There is a growing body of science that shows how musician’s brains are functionally and organizationally different from non musicians. It’s been clearly shown that playing an instrument, even for just a few hours a week, can actually grow and develop the parts of your brain that control your motor skills, hearing, storing of audio information, and memory. These part of the brain also become more active overall when you start playing music.

Boosts Your Decision Making Function

Learning to play music has an interesting effect on the bridge between the two halves of your brain: it thickens the connections, making them stronger and faster. One of the possible side effects of this thickening might be that musicians gain stronger “executive functions,” the ability to make decisions, process and retain new information, and adjust their course based on that new information. What does all this mean for the musical hobbyist? For students, it may mean more academic success. For adults, it might mean more focus, better attention, and improved performance at work. It can also help with neurological problems that involve decision making in adults and children, like ADHD.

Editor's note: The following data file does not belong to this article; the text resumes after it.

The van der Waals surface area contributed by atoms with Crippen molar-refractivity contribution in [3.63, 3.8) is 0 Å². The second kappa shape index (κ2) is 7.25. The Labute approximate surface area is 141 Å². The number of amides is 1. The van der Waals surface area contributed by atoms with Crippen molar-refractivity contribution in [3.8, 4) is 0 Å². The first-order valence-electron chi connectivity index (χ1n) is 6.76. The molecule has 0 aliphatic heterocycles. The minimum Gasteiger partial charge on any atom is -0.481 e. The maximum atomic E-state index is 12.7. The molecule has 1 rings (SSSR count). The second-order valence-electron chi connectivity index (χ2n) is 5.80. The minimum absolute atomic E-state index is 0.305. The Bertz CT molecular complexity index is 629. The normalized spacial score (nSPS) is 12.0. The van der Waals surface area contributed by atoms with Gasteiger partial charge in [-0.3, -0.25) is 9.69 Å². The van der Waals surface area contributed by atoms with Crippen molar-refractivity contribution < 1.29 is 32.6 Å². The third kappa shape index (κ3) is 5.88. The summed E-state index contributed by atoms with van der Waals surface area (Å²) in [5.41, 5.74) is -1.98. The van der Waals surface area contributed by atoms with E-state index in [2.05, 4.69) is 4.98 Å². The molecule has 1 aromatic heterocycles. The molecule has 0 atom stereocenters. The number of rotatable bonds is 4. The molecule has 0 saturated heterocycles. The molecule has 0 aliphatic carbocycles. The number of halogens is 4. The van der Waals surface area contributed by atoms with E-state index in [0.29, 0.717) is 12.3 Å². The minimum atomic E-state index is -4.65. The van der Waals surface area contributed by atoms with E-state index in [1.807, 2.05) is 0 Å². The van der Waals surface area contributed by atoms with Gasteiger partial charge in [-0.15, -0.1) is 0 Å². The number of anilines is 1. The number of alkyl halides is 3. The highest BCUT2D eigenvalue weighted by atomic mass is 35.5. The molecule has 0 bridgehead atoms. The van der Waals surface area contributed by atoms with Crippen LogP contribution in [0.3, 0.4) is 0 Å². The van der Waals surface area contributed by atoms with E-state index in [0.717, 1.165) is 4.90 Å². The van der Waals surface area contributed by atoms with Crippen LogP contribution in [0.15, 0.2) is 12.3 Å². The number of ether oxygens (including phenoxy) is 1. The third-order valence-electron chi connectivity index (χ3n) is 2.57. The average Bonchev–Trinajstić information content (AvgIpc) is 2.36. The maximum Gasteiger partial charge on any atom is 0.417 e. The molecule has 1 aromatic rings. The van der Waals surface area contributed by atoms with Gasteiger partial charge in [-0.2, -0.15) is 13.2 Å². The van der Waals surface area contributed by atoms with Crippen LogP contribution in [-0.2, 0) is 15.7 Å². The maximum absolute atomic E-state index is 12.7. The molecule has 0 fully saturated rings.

Slows Brain Aging

In addition to improving your memory and executive functions, making music a hobby will also mean that these benefits are not lost over time. Countless studies have shown that the benefits that the brain enjoys from making music will remain for years, well into retirement even. What’s more impressive is that these benefits hang around even if you stop making music. Studies have shown that making music as a child can have profound impacts on speech recognition decades later. But that’s no excuse to stop playing; those who play music for longer have extended benefits. One study involving people aged 60 to 83, showed that those who had played music for 10 years or more could recall more sensory information, including sounds, sights, and the physical feeling of things, than those who had played for 9 years or less.

Instant Mood Lifter